George Hamilton. Don’t Mind If I Do. New York: Touchstone Book, 2008.
Acting can be physically harmful, according to the autobiography of actor George Hamilton. Years of rehearsing and acting in films featuring swordfights and bullwhips---including 12 hours straight of learning and practicing the use of the bullwhip---led to a torn rotator cuff and knee damage. In addition, he broke four ribs while filming a pirate parody. Still, he was asked and did appear as a dancer on the TV series “Dancing with the Stars”, even though his injuries sometimes made walking problematic. He competed against Rachel Hunter, formerly married to singer Rod Stewart, which he saw as fitting as both Hamilton and Stewart had both dated Britt Ekland and Liz Treadwell. His agent insisted appearing on “Dancing with the Stars” would be a good career move, especially since younger viewers were not as familiar with Hamilton.
Hamilton’s dance partner was Edyta Sliwinska. Hamilton knew some dance fundamentals having taken dance classes as a child. Plus, Hamilton even once taught dance, yet he passed himself off as a teacher only by taking the class just before the class then taught.
Hamilton was the oldest contestant and knew the younger dancers could be fancier dancing.
Hamilton’s mother auditioned at MGM and despite fighting off sexual advances from the man doing the casting, she won a role in the movie “Father Knows Best”. Yet, she objected to what she saw as a misrepresentation of Southern women in her role. When she refused to portray her part as written, she was replaced. Her movie career was over. His mother then decided, instead of trying to become a star, she would marry one instead. They moved to Beverly Hills. Hamilton attended Hawthorne elementary school where he first learned about acting. His mother dated a few celebrities, including Howard Hughes. Who did not impress her. Meanwhile, Hamilton was impressed with actors, even saving a cigarette stub he saw Clark Gable toss. Money ran out, though, and the Hamiltons left California.
Acting in a high school play, Hamilton experienced the terror of having his mind go blank while on stage. His panic reaction was to being speaking fake Russian. This only confused the other actors. Hamilton continued improvising by using hand signs. Although the curtain quickly came down, the audience reacted with laughter. Hamilton’s teacher recommended Hamilton become a comedic actor, and wrote a letter of recommendation suggesting that.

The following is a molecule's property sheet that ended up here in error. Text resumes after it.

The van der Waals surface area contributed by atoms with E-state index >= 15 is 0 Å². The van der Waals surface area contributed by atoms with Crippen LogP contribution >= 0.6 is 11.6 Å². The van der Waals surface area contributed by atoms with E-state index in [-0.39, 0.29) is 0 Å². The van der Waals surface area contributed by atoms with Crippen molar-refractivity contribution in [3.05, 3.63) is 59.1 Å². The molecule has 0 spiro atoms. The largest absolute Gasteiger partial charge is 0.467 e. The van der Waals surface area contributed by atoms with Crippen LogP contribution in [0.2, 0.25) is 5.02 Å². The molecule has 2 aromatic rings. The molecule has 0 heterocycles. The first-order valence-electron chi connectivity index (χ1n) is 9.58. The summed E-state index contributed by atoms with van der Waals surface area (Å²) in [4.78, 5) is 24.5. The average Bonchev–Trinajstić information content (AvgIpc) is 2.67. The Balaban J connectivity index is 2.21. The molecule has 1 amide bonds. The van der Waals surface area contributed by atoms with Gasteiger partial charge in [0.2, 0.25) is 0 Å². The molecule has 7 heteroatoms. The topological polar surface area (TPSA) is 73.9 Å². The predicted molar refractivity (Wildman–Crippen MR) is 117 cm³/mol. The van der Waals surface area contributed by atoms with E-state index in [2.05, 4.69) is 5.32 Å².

Hamilton later went to Hollywood and won some film roles, following by some small roles on television. This followed with steady work at MGM, earning $500 a week in 1960.
Hamilton met and worked with many film celebrities. He saw a happy Judy Garland only hours before she would attempt suicide. He met Jack Warner, whom he described as “the most uncouth man in an uncouth business.” Warner yelled, during a match with Chiang Kai-shek, “smash it to the Chink”, a comment that led to Warner Brothers films being banned in China while Chiang Kai-shek was in power.
Hamilton dated Lynda Johnson, daughter of President Lyndon Johnson. He faced criticism as a draft dodging playboy. He was denounced on the U.S. House floor by Rep. Alvin O’Koniski who noted that none of the men drafted from his district were from families earning over $5,000 annually while the President’s daughter was dating a wealthy actor with a draft deferment for financially supporting his mother. Vincent Canby of the New York Times noted how Hamilton earned more money than President Johnson was paid.
President Johnson strongly hinted that Hamilton should enlist in the military, stating “Georgie, it’s not enough to do good. You got to look good. And we don’t look good right now.” Colonel Tom Parker even advised Hamilton to “sign up”. Instead, Hamilton chose his film career and signed to film the movie “Jack of Diamonds”. He and Lynda split. She later married Charles Robb who was later elected Virginia’s Governor and U.S. Senator, leading Hamilton to speculate if that couldn’t have also been his fate.
Hamilton continued meeting and working with many film people. He recalls Cary Grant from his LSD phase predicting that everyone would be traveling to the moon and proclaiming that “nobody impersonated Cary Grant better than me.” He knew Elvis Presley and Colonel Tom Parker, Elvis’s manager after his days of showing Tom Parker and His Dancing Chickens. Hamilton learned the secret to getting chickens to dance in public was to put them on a hot plate and turn the heat on.
Hamilton dated Elizabeth Taylor, who had strict bodyguards who even slammed a door on a photographer’s hand and began driving off until he yielded a camera that had been used to take unauthorized photographs of Taylor.